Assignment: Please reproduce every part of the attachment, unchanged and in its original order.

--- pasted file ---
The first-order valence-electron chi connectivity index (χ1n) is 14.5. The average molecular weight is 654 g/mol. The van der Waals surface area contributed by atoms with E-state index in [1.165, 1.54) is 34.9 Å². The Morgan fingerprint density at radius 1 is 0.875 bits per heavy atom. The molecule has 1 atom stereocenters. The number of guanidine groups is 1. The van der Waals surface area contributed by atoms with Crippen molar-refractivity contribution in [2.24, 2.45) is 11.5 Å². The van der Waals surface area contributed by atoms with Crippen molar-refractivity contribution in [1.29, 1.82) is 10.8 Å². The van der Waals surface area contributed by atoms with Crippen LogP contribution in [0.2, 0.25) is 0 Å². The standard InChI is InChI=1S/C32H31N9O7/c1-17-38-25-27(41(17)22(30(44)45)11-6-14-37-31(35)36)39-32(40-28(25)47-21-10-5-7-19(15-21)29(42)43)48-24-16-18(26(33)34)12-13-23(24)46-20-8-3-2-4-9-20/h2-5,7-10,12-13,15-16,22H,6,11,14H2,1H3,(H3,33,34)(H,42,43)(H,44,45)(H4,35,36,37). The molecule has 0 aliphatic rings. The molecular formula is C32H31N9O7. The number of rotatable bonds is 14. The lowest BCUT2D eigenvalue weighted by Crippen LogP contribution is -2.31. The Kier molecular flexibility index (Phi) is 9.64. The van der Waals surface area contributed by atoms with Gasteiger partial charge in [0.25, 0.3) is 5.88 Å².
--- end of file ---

The first-order valence-electron chi connectivity index (χ1n) is 14.5. The average molecular weight is 654 g/mol. The van der Waals surface area contributed by atoms with E-state index in [1.165, 1.54) is 34.9 Å². The Morgan fingerprint density at radius 1 is 0.875 bits per heavy atom. The molecule has 1 atom stereocenters. The number of guanidine groups is 1. The van der Waals surface area contributed by atoms with Crippen molar-refractivity contribution in [2.24, 2.45) is 11.5 Å². The van der Waals surface area contributed by atoms with Crippen molar-refractivity contribution in [1.29, 1.82) is 10.8 Å². The van der Waals surface area contributed by atoms with Crippen LogP contribution in [0.2, 0.25) is 0 Å². The standard InChI is InChI=1S/C32H31N9O7/c1-17-38-25-27(41(17)22(30(44)45)11-6-14-37-31(35)36)39-32(40-28(25)47-21-10-5-7-19(15-21)29(42)43)48-24-16-18(26(33)34)12-13-23(24)46-20-8-3-2-4-9-20/h2-5,7-10,12-13,15-16,22H,6,11,14H2,1H3,(H3,33,34)(H,42,43)(H,44,45)(H4,35,36,37). The molecule has 0 aliphatic rings. The molecular formula is C32H31N9O7. The number of rotatable bonds is 14. The lowest BCUT2D eigenvalue weighted by Crippen LogP contribution is -2.31. The Kier molecular flexibility index (Phi) is 9.64. The van der Waals surface area contributed by atoms with Gasteiger partial charge in [0.25, 0.3) is 5.88 Å².